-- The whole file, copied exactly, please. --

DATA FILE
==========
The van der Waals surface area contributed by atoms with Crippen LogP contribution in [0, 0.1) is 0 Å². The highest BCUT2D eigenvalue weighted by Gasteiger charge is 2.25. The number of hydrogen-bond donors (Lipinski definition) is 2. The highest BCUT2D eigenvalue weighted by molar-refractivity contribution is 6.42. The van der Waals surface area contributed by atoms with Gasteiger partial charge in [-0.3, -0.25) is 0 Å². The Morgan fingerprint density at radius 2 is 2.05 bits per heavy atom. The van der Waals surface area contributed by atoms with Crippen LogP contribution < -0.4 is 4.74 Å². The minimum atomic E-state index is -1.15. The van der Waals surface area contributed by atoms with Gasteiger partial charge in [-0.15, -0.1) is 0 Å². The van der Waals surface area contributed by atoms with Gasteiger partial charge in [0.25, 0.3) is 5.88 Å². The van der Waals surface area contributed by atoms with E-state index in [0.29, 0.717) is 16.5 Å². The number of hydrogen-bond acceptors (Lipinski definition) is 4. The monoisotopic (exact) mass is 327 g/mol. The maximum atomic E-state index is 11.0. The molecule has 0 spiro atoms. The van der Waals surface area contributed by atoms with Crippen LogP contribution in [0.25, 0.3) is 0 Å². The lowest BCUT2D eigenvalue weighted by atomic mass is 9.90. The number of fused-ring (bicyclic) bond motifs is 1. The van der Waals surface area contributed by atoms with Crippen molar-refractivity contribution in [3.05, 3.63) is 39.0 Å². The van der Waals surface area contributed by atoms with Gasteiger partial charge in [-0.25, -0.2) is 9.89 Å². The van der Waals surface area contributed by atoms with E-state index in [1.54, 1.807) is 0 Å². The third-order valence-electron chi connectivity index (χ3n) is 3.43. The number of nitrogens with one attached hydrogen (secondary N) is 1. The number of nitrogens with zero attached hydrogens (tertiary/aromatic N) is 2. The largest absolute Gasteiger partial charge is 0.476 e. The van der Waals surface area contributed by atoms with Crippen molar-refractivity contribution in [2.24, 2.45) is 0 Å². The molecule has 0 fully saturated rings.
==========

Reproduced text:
The van der Waals surface area contributed by atoms with Crippen LogP contribution in [0, 0.1) is 0 Å². The highest BCUT2D eigenvalue weighted by Gasteiger charge is 2.25. The number of hydrogen-bond donors (Lipinski definition) is 2. The highest BCUT2D eigenvalue weighted by molar-refractivity contribution is 6.42. The van der Waals surface area contributed by atoms with Gasteiger partial charge in [-0.3, -0.25) is 0 Å². The Morgan fingerprint density at radius 2 is 2.05 bits per heavy atom. The van der Waals surface area contributed by atoms with Crippen LogP contribution < -0.4 is 4.74 Å². The minimum atomic E-state index is -1.15. The van der Waals surface area contributed by atoms with Gasteiger partial charge in [-0.15, -0.1) is 0 Å². The van der Waals surface area contributed by atoms with Gasteiger partial charge in [0.25, 0.3) is 5.88 Å². The van der Waals surface area contributed by atoms with E-state index in [0.29, 0.717) is 16.5 Å². The number of hydrogen-bond acceptors (Lipinski definition) is 4. The monoisotopic (exact) mass is 327 g/mol. The maximum atomic E-state index is 11.0. The molecule has 0 spiro atoms. The van der Waals surface area contributed by atoms with Crippen LogP contribution in [0.25, 0.3) is 0 Å². The lowest BCUT2D eigenvalue weighted by atomic mass is 9.90. The number of fused-ring (bicyclic) bond motifs is 1. The van der Waals surface area contributed by atoms with Crippen molar-refractivity contribution in [3.05, 3.63) is 39.0 Å². The van der Waals surface area contributed by atoms with Gasteiger partial charge in [-0.25, -0.2) is 9.89 Å². The van der Waals surface area contributed by atoms with E-state index in [1.54, 1.807) is 0 Å². The third-order valence-electron chi connectivity index (χ3n) is 3.43. The number of nitrogens with one attached hydrogen (secondary N) is 1. The number of nitrogens with zero attached hydrogens (tertiary/aromatic N) is 2. The largest absolute Gasteiger partial charge is 0.476 e. The van der Waals surface area contributed by atoms with Crippen molar-refractivity contribution in [2.24, 2.45) is 0 Å². The molecule has 0 fully saturated rings.